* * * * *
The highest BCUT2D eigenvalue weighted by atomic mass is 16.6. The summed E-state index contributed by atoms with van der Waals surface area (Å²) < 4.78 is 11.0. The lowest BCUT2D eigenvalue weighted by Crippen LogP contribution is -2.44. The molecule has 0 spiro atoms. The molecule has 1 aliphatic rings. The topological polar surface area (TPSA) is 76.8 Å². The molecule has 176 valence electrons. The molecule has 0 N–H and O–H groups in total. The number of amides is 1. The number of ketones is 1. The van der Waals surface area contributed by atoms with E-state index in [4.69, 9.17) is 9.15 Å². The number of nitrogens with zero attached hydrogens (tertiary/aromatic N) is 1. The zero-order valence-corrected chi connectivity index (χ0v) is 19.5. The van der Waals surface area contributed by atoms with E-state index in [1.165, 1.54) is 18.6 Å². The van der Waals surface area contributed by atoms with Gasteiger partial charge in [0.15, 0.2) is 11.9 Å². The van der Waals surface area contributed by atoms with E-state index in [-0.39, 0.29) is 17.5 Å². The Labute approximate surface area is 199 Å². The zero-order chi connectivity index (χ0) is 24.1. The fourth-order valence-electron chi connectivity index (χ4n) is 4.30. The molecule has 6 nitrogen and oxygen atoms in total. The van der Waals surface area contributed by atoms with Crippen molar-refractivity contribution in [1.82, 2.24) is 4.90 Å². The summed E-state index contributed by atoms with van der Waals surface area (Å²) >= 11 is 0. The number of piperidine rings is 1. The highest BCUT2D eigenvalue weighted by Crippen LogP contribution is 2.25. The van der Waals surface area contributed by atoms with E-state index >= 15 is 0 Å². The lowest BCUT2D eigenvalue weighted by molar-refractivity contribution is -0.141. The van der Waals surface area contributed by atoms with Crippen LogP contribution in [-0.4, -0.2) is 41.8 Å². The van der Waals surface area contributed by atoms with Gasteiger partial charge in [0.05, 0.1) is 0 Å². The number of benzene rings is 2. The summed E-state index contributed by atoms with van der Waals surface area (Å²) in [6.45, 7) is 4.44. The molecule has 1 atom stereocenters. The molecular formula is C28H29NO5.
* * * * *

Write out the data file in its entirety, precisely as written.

The highest BCUT2D eigenvalue weighted by atomic mass is 16.6. The summed E-state index contributed by atoms with van der Waals surface area (Å²) < 4.78 is 11.0. The lowest BCUT2D eigenvalue weighted by Crippen LogP contribution is -2.44. The molecule has 0 spiro atoms. The molecule has 1 aliphatic rings. The topological polar surface area (TPSA) is 76.8 Å². The molecule has 176 valence electrons. The molecule has 0 N–H and O–H groups in total. The number of amides is 1. The number of ketones is 1. The van der Waals surface area contributed by atoms with E-state index in [4.69, 9.17) is 9.15 Å². The number of nitrogens with zero attached hydrogens (tertiary/aromatic N) is 1. The zero-order valence-corrected chi connectivity index (χ0v) is 19.5. The van der Waals surface area contributed by atoms with E-state index in [1.165, 1.54) is 18.6 Å². The van der Waals surface area contributed by atoms with Gasteiger partial charge in [0.15, 0.2) is 11.9 Å². The van der Waals surface area contributed by atoms with E-state index in [-0.39, 0.29) is 17.5 Å². The Labute approximate surface area is 199 Å². The zero-order chi connectivity index (χ0) is 24.1. The fourth-order valence-electron chi connectivity index (χ4n) is 4.30. The molecule has 6 nitrogen and oxygen atoms in total. The van der Waals surface area contributed by atoms with Crippen molar-refractivity contribution in [1.82, 2.24) is 4.90 Å². The summed E-state index contributed by atoms with van der Waals surface area (Å²) >= 11 is 0. The number of piperidine rings is 1. The highest BCUT2D eigenvalue weighted by Crippen LogP contribution is 2.25. The van der Waals surface area contributed by atoms with E-state index >= 15 is 0 Å². The lowest BCUT2D eigenvalue weighted by molar-refractivity contribution is -0.141. The van der Waals surface area contributed by atoms with Crippen LogP contribution in [-0.4, -0.2) is 41.8 Å². The van der Waals surface area contributed by atoms with Gasteiger partial charge in [0.05, 0.1) is 0 Å². The number of benzene rings is 2. The summed E-state index contributed by atoms with van der Waals surface area (Å²) in [6.45, 7) is 4.44. The molecule has 1 atom stereocenters. The molecular formula is C28H29NO5.